Friday, August 29, 2008

McCain Picks Token Woman: Will It Play?

McCain's gamble seems to be: bring over disaffected Hillary supporters by picking a woman.

Will this play? While Howard Wolfson gives it credence, I don't think so.

After thinking about Palin for two minutes more (about the same time she's been in office), it's clear to me this wasn't a smart move at all. Here's why:

If Hillary voters weren't satisfied with Sebelius, how will they gander Palin, who has about two minutes electoral experience and is in the pockets of big oil and staunchly anti-choice?

The real gutsy candidate who would have persuaded Hillary supporters was Olympia Snowe: a woman with genuine experience, a genuine female trailblazer (first female member of the Senate Armed Services Committee) who also is a supporter of woman's issues, the most popular Senator in congress, and moderate enough to appeal to independent voters. THAT would have been the choice of the maverick McCain of 2000.

But this is a McCain that's totally boxed in by the right wing of his party, who would have defected over a Snowe or Lieberman on the ticket. While Obama had the leadership and force it took to win over disaffected Hillary supporters, McCain has decided to totally cave to his right-wing critics. This is the equivalent of Obama selecting Hillary: an easy but seemingly "exciting" choice that plays well to the base but brings much peril.

Why? Because I think Hillary supporters will see this choice for what it is, cynical tokenism. Even some conservatives see Palin as a mere token. If you compare Palin to Snowe, you'll see the choice had nothing to do with selecting a qualified candidate. Palin was put on the ticket SOLELY for her gender and because she wouldn't alienate the Republican base. McCain had to go all the way to Alaska to dig up someone who fit this resume.

While some conservatives will see this as brilliant, I think over time, Palin will not wear well. She will have the opposite effect of Biden. While Biden produced initial disappointment and concern, his worth became evident in the convention and will be increased and evident each and every day, all the way into the the White House. Palin will have the opposite effect: an exciting short term jolt as "outside-the-beltway" but over time, starting with the convention - when her story seems a bit flat and the presentation a cynical feminist appeal - she will become a stone dragging the candidate down.

It's very interesting here. Democrats nominated the BEST candidate on the ticket, who happened to be African American, *despite* the liability he obviously brings. And that candidate, Obama, avoided the token choice of picking Hillary or some other woman merely to appeal to a constituency but instead chose an older white man over a woman because that was the *best* selection for the chemistry of his ticket.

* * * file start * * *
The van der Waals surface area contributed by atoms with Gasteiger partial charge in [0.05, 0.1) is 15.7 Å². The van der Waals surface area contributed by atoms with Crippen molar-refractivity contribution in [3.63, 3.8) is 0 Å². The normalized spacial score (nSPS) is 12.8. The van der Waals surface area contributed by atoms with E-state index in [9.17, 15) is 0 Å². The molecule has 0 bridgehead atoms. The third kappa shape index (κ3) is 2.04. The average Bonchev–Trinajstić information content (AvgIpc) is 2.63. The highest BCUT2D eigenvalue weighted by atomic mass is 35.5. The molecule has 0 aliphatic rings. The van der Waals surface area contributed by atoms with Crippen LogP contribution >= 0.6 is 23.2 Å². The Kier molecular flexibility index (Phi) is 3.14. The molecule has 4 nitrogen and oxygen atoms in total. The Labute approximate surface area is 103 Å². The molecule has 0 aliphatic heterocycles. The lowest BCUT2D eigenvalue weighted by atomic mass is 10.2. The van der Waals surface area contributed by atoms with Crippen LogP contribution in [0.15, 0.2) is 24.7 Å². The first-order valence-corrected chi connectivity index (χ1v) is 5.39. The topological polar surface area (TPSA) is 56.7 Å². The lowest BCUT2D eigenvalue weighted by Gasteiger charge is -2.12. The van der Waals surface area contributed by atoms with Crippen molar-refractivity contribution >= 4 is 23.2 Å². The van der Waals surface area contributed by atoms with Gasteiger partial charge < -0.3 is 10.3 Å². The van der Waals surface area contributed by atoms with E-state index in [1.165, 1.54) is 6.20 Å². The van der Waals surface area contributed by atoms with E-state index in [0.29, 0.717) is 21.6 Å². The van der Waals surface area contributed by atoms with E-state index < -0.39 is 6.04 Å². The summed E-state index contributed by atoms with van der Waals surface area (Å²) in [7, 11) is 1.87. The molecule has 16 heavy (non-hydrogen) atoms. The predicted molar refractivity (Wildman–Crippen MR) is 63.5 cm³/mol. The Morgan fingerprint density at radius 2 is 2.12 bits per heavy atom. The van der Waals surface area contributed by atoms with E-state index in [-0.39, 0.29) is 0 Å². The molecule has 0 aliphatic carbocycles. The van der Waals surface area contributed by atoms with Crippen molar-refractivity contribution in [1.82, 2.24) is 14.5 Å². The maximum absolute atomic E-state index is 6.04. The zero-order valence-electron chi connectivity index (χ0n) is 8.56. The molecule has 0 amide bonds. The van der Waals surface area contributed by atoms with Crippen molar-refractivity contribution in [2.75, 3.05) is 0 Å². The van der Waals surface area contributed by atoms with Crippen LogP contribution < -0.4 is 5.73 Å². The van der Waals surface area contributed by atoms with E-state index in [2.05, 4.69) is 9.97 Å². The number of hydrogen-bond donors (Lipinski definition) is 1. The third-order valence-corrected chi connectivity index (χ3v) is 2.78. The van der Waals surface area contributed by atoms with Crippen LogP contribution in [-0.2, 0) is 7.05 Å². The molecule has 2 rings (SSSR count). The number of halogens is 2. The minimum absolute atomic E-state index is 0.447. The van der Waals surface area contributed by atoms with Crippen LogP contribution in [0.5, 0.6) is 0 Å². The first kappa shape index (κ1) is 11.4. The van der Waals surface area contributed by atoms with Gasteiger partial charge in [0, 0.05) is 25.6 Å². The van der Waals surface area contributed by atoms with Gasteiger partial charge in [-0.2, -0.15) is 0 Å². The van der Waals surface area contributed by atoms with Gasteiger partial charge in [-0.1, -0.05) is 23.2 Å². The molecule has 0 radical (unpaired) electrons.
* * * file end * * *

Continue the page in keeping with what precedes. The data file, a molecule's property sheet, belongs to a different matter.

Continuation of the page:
What did McCain do? He chose a woman merely for tokenism, rather than picking his best selection. It really exemplifies that he's stuck in the thinking of the past, very 1980's. (Who was his best choice - after conceding that McCain doesn't have the leadership over his party to make a winning choice like Snowe or Lieberman work? Well, if he was going to cave to the right-wing, he should have caved with Pawlenty. More experience, better on the issues, unified the party, and better personal chemistry. Still a lightweight against Biden but would have made more sense being a heartbeat away from the Presidency.)

If the selection of VP is the most important clue we get to the candidate's thinking and abilities, well, Obama clearly outshines McCain on this one.

I think this issue will come to haunt the McCain campaign. Suddenly, Democrats look like the party of personal achievement, and Republicans look like the party of tokenism. It's a stunning reversal that in the year 2008 will not sit well with libertarian independents.

3 comments:

Thomas F. said...

My wife supported Hillary and seriously was struggling getting behind Barack.

Until this morning, she was immediately offended and saw it exploitation.

Three of the five women in my office thought the same, the other two are republicans.

This is going to hurt him.

Anonymous said...

I think you are wrong.

Yosef said...

thomas f. yep you're right some of my friends who are women are saying the same thing. I even know 4 republicans that say she's a token, or a cheerleader with no purpose but to praise McCain.